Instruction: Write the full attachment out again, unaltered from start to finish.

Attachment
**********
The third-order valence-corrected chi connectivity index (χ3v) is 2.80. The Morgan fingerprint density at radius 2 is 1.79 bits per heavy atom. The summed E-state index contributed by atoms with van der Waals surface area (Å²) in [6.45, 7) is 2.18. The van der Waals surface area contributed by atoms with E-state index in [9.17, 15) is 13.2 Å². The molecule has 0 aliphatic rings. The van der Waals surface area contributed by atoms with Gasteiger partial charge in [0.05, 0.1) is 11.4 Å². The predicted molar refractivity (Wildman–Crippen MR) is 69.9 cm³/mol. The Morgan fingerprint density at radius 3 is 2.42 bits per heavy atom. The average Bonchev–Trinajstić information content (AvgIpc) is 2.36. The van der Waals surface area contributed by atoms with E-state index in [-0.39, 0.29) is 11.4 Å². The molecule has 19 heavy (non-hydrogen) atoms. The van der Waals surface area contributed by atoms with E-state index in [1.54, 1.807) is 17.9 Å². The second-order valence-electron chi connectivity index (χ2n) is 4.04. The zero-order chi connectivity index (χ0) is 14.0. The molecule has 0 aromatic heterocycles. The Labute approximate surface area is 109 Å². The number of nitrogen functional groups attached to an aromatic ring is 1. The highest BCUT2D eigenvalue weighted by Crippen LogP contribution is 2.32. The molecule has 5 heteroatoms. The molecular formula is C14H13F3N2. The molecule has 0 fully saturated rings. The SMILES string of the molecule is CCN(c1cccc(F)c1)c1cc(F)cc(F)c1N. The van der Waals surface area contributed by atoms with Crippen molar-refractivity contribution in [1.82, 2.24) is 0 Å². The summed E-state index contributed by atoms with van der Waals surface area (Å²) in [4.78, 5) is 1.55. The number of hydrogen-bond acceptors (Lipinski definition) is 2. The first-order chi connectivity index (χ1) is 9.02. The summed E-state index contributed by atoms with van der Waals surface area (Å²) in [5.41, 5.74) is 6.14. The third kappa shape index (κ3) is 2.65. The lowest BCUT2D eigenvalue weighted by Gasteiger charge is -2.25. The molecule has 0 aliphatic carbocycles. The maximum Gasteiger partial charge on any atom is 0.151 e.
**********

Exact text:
The third-order valence-corrected chi connectivity index (χ3v) is 2.80. The Morgan fingerprint density at radius 2 is 1.79 bits per heavy atom. The summed E-state index contributed by atoms with van der Waals surface area (Å²) in [6.45, 7) is 2.18. The van der Waals surface area contributed by atoms with E-state index in [9.17, 15) is 13.2 Å². The molecule has 0 aliphatic rings. The van der Waals surface area contributed by atoms with Gasteiger partial charge in [0.05, 0.1) is 11.4 Å². The predicted molar refractivity (Wildman–Crippen MR) is 69.9 cm³/mol. The Morgan fingerprint density at radius 3 is 2.42 bits per heavy atom. The average Bonchev–Trinajstić information content (AvgIpc) is 2.36. The van der Waals surface area contributed by atoms with E-state index in [-0.39, 0.29) is 11.4 Å². The molecule has 19 heavy (non-hydrogen) atoms. The van der Waals surface area contributed by atoms with E-state index in [1.54, 1.807) is 17.9 Å². The second-order valence-electron chi connectivity index (χ2n) is 4.04. The zero-order chi connectivity index (χ0) is 14.0. The molecule has 0 aromatic heterocycles. The Labute approximate surface area is 109 Å². The number of nitrogen functional groups attached to an aromatic ring is 1. The highest BCUT2D eigenvalue weighted by Crippen LogP contribution is 2.32. The molecule has 5 heteroatoms. The molecular formula is C14H13F3N2. The molecule has 0 fully saturated rings. The SMILES string of the molecule is CCN(c1cccc(F)c1)c1cc(F)cc(F)c1N. The van der Waals surface area contributed by atoms with Crippen molar-refractivity contribution in [1.82, 2.24) is 0 Å². The summed E-state index contributed by atoms with van der Waals surface area (Å²) in [4.78, 5) is 1.55. The number of hydrogen-bond acceptors (Lipinski definition) is 2. The first-order chi connectivity index (χ1) is 9.02. The summed E-state index contributed by atoms with van der Waals surface area (Å²) in [5.41, 5.74) is 6.14. The third kappa shape index (κ3) is 2.65. The lowest BCUT2D eigenvalue weighted by Gasteiger charge is -2.25. The molecule has 0 aliphatic carbocycles. The maximum Gasteiger partial charge on any atom is 0.151 e.